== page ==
Exploring the two types of scaling solutions
The more technology pervades humans’ daily lives, the more data that’s being generated. Back in 2007, IDC estimated that 45GB of data existed for each person on the planet. Most industry experts agree that the volume of data doubles every two years, so that number is likely much higher now. Many companies want to not only capture this data but also record additional value-added attributes about it. For example, almost every activity that humans (and organizations) perform can be tied to a geographic location, which has spurred the addition of spatial data.
Another trend seen in the past few years is that business leaders are increasingly realizing the value of data-driven decisions. When data is cleansed and accurate, the information gleaned from it can truly deserve the label “actionable information.”
Both the data explosion and the embracement of data-driven decision making are producing the business challenge of how to store and analyze massive volumes of data with a minimal total cost of ownership (TCO) footprint. This business challenge is providing momentum to the scalable data warehousing industry.
The goal of scalable data warehousing is to easily and cost effectively expand a company's data warehouse and thus increase overall solution ROI. Scalability is especially important in today’s economy because enterprise hardware is by no means cheap. Thus, companies need their data warehouse hardware and software platforms to scale with their analytic needs, without a complete retooling. In response to this need, the scalable data warehousing industry has produced two main types of solutions: data warehouse appliances and data warehouse reference configurations.
So what’s the difference between a data warehouse appliance and a data warehouse reference configuration? When explaining the difference to clients, I like to use the LEGO analogy: An appliance is a castle that’s been preassembled from a set of LEGO pieces with a bit of “special sauce” added in, whereas a reference configuration is a similar (but not the same) set of LEGO pieces that you have to assemble into a castle. Let’s take a closer look at each type of solution.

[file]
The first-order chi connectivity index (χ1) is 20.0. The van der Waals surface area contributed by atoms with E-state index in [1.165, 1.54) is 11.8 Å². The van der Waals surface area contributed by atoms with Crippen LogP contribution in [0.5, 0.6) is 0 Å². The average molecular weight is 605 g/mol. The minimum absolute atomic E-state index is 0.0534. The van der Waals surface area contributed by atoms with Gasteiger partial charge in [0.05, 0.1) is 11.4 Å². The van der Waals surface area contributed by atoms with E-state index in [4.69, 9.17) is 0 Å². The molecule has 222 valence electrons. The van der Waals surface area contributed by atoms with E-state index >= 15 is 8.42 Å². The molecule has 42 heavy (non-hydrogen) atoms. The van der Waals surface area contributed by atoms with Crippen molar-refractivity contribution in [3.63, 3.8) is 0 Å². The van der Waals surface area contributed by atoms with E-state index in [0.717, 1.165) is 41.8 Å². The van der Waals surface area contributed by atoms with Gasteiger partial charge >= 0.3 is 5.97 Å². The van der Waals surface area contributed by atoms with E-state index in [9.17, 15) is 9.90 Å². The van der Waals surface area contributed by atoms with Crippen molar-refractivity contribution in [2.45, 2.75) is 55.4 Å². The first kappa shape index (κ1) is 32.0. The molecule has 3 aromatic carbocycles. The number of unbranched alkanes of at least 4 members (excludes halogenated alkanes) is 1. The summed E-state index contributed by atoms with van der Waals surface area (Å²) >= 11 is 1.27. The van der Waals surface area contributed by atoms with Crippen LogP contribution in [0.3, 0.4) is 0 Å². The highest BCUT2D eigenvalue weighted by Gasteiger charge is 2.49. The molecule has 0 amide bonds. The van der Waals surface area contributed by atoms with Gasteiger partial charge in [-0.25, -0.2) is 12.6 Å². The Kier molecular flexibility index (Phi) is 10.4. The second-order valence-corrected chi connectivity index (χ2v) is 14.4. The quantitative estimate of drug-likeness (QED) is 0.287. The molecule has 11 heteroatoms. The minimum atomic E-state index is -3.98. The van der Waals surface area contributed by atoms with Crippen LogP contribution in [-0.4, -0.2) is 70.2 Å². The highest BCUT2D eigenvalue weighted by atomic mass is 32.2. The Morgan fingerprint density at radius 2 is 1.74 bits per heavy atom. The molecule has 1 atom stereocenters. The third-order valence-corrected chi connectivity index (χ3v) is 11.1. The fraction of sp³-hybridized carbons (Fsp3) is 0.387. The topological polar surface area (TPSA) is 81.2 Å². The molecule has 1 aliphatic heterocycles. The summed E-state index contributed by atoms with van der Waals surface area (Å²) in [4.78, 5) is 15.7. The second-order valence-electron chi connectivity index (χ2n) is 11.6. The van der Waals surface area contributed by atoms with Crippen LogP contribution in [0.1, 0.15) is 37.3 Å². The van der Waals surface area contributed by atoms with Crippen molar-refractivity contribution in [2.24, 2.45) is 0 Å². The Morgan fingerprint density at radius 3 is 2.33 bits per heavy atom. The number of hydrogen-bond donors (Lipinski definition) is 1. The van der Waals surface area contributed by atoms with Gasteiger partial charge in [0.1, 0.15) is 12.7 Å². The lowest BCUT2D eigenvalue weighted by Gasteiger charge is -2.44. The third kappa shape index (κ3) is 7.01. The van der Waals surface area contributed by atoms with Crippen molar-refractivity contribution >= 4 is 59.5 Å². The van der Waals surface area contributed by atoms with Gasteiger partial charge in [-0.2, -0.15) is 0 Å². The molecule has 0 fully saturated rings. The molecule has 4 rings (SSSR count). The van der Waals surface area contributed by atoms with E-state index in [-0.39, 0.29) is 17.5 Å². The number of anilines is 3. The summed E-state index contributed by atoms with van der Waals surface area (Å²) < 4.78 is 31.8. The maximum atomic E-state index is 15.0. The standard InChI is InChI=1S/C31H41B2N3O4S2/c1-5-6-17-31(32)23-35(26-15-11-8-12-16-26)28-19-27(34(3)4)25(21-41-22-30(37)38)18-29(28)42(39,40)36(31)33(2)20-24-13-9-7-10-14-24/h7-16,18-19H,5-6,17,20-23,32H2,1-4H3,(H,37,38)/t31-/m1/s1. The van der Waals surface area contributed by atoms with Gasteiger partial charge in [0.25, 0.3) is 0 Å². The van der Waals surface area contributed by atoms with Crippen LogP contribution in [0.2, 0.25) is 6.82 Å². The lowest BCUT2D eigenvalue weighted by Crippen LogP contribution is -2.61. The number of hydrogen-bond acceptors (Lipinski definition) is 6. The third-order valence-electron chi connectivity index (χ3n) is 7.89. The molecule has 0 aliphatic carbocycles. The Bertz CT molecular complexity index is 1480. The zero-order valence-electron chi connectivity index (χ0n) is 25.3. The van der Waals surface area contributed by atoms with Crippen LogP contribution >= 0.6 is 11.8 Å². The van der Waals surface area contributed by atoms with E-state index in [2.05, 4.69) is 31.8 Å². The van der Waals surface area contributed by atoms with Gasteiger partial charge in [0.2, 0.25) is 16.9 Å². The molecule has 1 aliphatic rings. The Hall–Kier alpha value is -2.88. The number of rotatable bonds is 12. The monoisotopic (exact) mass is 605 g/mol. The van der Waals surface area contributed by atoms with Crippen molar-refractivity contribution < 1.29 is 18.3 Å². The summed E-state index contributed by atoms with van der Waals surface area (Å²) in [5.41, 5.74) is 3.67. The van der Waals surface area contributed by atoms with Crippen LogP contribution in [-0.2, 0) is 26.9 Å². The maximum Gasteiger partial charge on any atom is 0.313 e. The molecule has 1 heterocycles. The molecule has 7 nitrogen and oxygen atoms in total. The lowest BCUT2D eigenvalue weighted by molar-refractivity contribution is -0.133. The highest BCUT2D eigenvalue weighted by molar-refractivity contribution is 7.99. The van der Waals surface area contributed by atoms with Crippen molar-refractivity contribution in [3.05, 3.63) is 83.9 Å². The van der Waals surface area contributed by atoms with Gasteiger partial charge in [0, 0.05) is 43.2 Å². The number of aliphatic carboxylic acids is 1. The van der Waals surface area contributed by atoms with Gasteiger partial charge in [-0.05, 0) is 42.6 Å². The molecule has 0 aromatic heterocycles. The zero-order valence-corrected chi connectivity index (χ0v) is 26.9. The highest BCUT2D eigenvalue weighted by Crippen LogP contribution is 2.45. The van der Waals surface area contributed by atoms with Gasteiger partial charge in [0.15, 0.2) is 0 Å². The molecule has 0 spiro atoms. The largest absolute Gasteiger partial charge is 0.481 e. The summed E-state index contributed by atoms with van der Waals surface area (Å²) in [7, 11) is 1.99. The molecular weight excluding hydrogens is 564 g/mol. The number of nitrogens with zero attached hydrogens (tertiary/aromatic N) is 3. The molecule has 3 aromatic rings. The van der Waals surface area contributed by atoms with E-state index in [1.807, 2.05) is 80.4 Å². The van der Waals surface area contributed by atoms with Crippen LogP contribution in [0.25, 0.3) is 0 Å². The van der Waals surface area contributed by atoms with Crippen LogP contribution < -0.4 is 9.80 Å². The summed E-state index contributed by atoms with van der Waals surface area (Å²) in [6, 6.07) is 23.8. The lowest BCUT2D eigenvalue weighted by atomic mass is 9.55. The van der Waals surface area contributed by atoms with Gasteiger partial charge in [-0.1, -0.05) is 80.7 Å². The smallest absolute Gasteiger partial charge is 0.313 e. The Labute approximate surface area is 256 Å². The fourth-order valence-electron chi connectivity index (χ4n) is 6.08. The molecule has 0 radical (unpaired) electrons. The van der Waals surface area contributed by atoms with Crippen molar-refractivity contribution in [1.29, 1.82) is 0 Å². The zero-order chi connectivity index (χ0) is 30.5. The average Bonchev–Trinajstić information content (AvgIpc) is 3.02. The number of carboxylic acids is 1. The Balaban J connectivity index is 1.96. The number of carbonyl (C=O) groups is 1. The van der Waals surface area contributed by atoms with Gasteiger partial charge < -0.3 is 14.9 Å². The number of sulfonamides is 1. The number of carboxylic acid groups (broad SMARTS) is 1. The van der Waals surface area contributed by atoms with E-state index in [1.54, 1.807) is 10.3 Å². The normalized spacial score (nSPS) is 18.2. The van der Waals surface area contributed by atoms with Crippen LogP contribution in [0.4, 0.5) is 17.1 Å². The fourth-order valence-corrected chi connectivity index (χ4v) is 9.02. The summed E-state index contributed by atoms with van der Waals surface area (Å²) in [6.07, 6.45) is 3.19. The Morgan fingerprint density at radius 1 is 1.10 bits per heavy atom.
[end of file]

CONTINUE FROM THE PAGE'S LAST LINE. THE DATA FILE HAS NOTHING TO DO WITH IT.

Data Warehouse Appliances
A data warehouse appliance is a turnkey solution. Appliances come with hardware and software preconfigured for data warehousing workloads. Several data warehouse appliances use massively parallel processing (MPP) hardware. By using MPP hardware in a shared-nothing architecture, you can create a data warehouse infrastructure in which multiple servers (i.e., nodes) can cooperate to process large quantities of data and queries. To scale out data warehouse appliances, you simply need to purchase additional racks (n nodes per rack).
Although there’s some disagreement as to which company created the original data warehouse appliance, it’s generally accepted that Netezza (now an IBM company) was responsible for generating the initial mainstream interest. Netezza currently offers the Twinfin and Skimmer appliances.
Other data warehouse appliances that you’ll find in the marketplace include:
- Aster Data Systems' MapReduce Data Warehouse Appliance
- EMC's Greenplum Data Computing Appliance
- Kognitio's WX2 Appliance
- Microsoft's SQL Server 2008 R2 Parallel Data Warehouse
- Oracle Exadata Database Machine
- Teradata Data Warehouse Appliance
- XtremeData's dbX